Luckily for both of them, there was a great deal of evil afoot that night, allowing them both to work out their frustrations on various deserving miscreants.
For the next several days, Dan didn't see Rorschach without her mask. Only years of acquaintance made it possible for him to sense that she was unhappy. Not the normal unhappiness with the world in general that had pushed her to become a vigilante; this was different. He could see her unhappiness in her posture, in her words which were more curt than ever, in the resigned air with which she beat up criminals.
One night while they were showing a gang of young punks who was boss, one of them got in a lucky stab. Dan felt the pain radiating through his back. He cried out, more in anger than pain with that much adrenalin in him, and turned swiftly to incapacitate his attacker. Before he could lay a hand on the man, Rorschach was on him, battering him with such fury that his remaining ambulant compatriots backed away in horror.
Nite Owl ended up pulling Rorschach off him.
Leaving the gang shackled waiting for the police, the pair got back on the Owlship. Dan got out the first aid kit. Rorschach was already pulling his armor off.
"Hey, let me undo it!" Dan protested, quickly unfastening it. When his back was bared, Rorschach pulled off her mask to examine the wound more closely. Did Dan imagine that those gloved hands were shaking?
"Not too deep," Wanda grunted, exhaling loudly.
Dan gave a little smile as he reached for the kit. She had actually been worried about him. "I thought so. Help me-"
The next thing he knew, her arms were around him, clasping him desperately tight, and he was receiving another of those dizzying, fiery, passionate kisses.
It was impossible to think clearly when you were being kissed like that. Especially by someone who had been the center of your most secret wishes for years. Dan returned the kiss with every bit as much fire and passion, and only after their lips parted did he remember any of the many complications that were keeping them apart.
They looked into each other's eyes for a moment, both too dazed to speak.
At last, he whispered, "Wanda...."
Wanda snatched up the kit and seized him by the shoulders, turning him around roughly and going to work on the wound which was burning dully. He had completely forgotten about it while he was being kissed within an inch of his life.
"Ow! Wanda, we need to talk."
"Quiet. Hold still."
"Rorschach, you've got to tell me what's wrong."
"Give me credit for not being an idiot, okay? You don't fight shoulder to shoulder with someone for years without being able to tell when something's the matter. What's wrong? Are things okay at home?"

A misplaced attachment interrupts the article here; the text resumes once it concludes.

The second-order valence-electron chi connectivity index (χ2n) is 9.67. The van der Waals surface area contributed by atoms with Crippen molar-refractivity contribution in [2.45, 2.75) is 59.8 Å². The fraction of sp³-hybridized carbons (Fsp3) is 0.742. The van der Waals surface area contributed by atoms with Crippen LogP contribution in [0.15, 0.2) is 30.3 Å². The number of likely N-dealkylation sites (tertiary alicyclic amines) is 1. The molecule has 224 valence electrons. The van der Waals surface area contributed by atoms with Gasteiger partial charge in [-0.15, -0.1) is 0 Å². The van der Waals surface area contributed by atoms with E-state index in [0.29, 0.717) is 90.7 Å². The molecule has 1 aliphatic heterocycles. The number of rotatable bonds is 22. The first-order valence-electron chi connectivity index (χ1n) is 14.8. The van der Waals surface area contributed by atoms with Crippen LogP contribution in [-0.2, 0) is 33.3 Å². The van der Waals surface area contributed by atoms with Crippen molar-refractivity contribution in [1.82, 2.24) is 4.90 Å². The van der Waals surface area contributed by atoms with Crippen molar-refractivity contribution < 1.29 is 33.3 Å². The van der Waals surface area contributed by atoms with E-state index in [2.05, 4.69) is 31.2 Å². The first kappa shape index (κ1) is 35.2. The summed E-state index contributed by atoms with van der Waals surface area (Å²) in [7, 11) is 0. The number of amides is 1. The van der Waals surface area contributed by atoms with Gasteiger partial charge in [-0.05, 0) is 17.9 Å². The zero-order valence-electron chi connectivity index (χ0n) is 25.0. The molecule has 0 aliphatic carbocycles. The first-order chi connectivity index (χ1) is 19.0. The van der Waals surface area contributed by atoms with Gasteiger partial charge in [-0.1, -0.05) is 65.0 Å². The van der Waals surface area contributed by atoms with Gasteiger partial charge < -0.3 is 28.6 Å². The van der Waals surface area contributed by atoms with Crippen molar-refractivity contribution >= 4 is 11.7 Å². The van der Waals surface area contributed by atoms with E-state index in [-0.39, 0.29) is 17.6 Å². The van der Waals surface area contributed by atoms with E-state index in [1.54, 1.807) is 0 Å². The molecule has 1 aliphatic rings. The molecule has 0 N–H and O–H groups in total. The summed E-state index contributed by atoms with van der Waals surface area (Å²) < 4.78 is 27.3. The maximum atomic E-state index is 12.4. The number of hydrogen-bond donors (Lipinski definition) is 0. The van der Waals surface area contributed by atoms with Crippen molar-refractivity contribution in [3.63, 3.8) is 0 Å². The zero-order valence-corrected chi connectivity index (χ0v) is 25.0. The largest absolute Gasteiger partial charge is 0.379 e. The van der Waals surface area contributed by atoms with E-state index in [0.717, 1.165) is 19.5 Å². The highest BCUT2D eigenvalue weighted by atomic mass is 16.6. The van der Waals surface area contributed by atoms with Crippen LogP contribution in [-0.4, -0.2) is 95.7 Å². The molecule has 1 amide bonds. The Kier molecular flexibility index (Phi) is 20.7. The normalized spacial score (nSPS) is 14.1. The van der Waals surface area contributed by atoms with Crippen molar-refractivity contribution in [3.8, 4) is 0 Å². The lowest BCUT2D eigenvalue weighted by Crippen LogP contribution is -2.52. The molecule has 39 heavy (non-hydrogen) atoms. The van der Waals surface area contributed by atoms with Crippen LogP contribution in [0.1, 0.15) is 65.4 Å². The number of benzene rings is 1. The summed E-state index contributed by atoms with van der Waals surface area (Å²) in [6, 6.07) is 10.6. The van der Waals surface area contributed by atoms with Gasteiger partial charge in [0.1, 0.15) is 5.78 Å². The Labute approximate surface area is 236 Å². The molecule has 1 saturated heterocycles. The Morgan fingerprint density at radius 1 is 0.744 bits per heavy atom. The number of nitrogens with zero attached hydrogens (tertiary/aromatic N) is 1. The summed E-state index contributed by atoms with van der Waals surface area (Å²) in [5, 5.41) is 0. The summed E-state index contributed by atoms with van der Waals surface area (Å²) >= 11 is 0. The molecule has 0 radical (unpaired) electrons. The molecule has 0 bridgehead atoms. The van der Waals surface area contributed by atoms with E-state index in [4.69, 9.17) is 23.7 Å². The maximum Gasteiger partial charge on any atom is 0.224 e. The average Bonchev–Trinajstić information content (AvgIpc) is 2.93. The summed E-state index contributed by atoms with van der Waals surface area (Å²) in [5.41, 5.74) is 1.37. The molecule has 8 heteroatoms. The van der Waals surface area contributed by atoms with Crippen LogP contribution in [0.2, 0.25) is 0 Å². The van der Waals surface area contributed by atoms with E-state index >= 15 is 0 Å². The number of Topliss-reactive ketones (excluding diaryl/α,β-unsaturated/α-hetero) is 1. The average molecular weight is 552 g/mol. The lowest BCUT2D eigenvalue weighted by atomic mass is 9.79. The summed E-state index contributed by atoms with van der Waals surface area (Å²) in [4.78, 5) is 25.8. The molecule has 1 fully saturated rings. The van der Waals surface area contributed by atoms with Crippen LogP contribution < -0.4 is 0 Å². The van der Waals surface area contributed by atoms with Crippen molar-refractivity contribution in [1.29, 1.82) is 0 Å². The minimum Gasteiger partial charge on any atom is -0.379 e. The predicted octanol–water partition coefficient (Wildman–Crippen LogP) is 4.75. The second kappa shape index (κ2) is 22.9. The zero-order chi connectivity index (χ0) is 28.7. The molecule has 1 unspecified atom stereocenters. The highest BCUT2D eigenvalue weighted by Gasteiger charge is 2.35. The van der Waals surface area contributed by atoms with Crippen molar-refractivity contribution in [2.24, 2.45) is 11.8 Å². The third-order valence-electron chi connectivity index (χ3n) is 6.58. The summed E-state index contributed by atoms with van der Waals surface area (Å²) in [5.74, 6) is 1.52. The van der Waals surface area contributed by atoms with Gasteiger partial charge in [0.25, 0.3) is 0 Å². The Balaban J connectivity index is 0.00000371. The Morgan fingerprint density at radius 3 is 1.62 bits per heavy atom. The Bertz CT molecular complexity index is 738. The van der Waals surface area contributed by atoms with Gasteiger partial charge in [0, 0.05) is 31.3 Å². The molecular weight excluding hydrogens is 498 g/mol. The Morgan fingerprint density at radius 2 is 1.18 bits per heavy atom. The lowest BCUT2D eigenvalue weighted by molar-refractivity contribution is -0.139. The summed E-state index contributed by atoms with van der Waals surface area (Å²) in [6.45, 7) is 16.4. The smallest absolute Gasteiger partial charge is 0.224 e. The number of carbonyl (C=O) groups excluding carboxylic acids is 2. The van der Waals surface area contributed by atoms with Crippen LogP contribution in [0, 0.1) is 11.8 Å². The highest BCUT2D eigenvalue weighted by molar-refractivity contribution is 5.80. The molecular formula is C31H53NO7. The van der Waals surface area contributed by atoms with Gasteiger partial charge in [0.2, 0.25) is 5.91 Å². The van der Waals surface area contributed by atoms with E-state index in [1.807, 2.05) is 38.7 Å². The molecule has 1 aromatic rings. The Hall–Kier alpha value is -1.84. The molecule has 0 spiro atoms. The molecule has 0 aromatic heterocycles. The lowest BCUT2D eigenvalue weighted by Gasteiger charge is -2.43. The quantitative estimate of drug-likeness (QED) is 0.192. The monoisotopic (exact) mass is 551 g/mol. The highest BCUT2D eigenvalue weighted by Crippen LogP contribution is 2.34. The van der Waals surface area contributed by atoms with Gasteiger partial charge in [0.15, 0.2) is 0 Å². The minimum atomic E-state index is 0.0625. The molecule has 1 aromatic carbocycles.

"Yes!" she said at once. When Daniel shrugged off her ministering hands and turned around to look at her, she added reluctantly, "Father mad at me."
"Because you wouldn't marry me?"
"Not done with wound."
He turned and let her get back to work on it. "How mad is he? He isn't going to throw you out, is he?"
"No." Her tone conveyed the impression that this was an incredibly stupid question. "Need each other. Family."
"That's good." But Dan just couldn't let the other thing that had passed between them go unremarked, so he said, "You're a good kisser, Wanda."
Her hands froze on him. "Enk," she said at last.
He decided to take a chance. "Would I get slapped if I kissed you again?" Though actually, Rorschach's response to an unwelcome kiss was likely to be more drastic than a mere slap.
The silence behind him lasted a very long time. "Why?" she ground out eventually. "Not pretty."
"You have plenty of other merits. I like kissing you."
Another uncomfortably long silence, and then her voice, only half-gravelly, said with hesitation, "Just a kiss."
He smiled as he turned around. "I know you're not that kind of girl." He couldn't bring himself to put it in the harsher terms she used. With gentleness he cupped her gaunt face in his hands. She looked heartbreakingly uncertain.
Until their lips met, when she drove him out of his wits yet again.
Many kisses and a few minutes later, Dan stepped away from her and drew a shaky breath. "Wanda, we'd better go outside and find some more bad guys to beat up, or else your father's going to come after me with a shotgun."
Wanda made a gesture as if to draw him back, but controlled herself. "Know you don't want...."
"Dammit! Wanda, for years you never gave any sign that you thought of me this way."
"Neither did you," she retorted, looking sour.
"I thought you were a man! But you knew you weren't. How long have you been thinking of me that way?"
She looked at the floor. "Years."
He pulled her close again, this time for a reassuring hug. "Good." His mind was made up.
"Mr. Dean, I believe there's been some misunderstanding."
It was morning and Dan had properly walked Wanda home. It just showed how crazy life could get for a mask that a man like Charlie Dean was glad to see a young single man escorting his unmarried daughter home at dawn.
"Wanda refused to marry me because she thought I didn't want to get married. It wasn't until last night that we had a talk about it and I was able to... reassure her." He had never expected to say what he was about to, but a part of him found it romantic. "Mr. Dean, I would like the honor of your daughter's hand in marriage."
Wanda was standing beside him in her uniform, mask in one pocket, hands clenched into fists.
"I told you I had made the right choice, Wanda," Charlie informed her impatiently, as if it had only been a matter of both of them admitting that he was right. He pulled out his pocket calendar and consulted it. "When should we schedule the ceremony? I know girls always want to be June brides...."
"I don't think either of us wants to wait that long, Mr. Dean," Dan said firmly. "The sooner, the better."
"Young people. Well, I don't see any reason to put it off. Two weeks should be enough time to make all the arrangements."
"Good." Dan caught Wanda's hand and squeezed it. He thought it would be best to get married as soon as possible. Just in case. There might yet be cause for Charlie to come after him with a shotgun.